Changes in the diagnosis and treatment of helminthic infection were examined during a longitudinal study in a rural community in Guatemala.
Self-diagnosis was predominant, with an increase in perceived helminthic infection during an economic crisis within the community.
Allium sativum L. and Chenopodium ambrosoides L. were used as anthelmintics, often in conjunction with commercial drugs.
During the economic crisis the use of plants as treatment for perceived infection increased whereas use of commercial helminthic medicine decreased.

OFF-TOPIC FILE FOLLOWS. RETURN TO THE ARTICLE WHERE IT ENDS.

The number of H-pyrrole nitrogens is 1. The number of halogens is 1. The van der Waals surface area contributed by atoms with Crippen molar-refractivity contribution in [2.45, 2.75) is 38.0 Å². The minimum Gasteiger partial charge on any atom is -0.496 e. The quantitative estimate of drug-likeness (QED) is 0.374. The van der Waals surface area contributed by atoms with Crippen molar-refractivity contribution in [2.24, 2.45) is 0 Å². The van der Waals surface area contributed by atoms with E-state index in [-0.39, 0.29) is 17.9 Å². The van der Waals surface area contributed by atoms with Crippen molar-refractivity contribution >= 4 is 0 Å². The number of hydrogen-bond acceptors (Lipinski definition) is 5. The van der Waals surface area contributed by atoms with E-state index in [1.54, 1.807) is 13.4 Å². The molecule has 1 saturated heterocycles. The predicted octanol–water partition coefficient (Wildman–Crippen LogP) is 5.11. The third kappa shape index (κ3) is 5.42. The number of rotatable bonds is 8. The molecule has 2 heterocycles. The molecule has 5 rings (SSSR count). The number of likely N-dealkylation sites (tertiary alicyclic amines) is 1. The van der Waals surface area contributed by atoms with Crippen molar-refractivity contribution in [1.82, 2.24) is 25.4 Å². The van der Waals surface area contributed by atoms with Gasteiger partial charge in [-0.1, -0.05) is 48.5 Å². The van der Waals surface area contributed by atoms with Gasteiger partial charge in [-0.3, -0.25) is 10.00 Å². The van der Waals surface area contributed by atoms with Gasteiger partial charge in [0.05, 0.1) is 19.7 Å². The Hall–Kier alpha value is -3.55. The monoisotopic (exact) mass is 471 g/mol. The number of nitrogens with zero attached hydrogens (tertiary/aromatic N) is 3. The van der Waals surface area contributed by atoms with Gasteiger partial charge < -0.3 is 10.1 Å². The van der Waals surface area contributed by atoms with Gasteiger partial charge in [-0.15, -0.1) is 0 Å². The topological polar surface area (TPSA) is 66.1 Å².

Dietary modifications were observed during periods of perceived infection, but were not consistent in the food items modified or the nature of the modification.
Mots-clés Pascal : Helminthiase, Infection, Anthelminthique, Traitement, Autoperception, Diagnostic, Médecine traditionnelle, Chimiothérapie, Guatemala, Amérique Centrale, Amérique, Homme, Nutrition, Etude longitudinale, Milieu rural, Crise économique, Plante médicinale
Mots-clés Pascal anglais : Helminthiasis, Infection, Anthelmintic, Treatment, Self perception, Diagnosis, Folk medicine, Chemotherapy, Guatemala, Central America, America, Human, Nutrition, Follow up study, Rural environment, Economic crisis, Medicinal plant
Notice produite par :
Inist-CNRS - Institut de l'Information Scientifique et Technique
Cote : 93-0555122
Code Inist : 002B05E03A6. Création : 199406.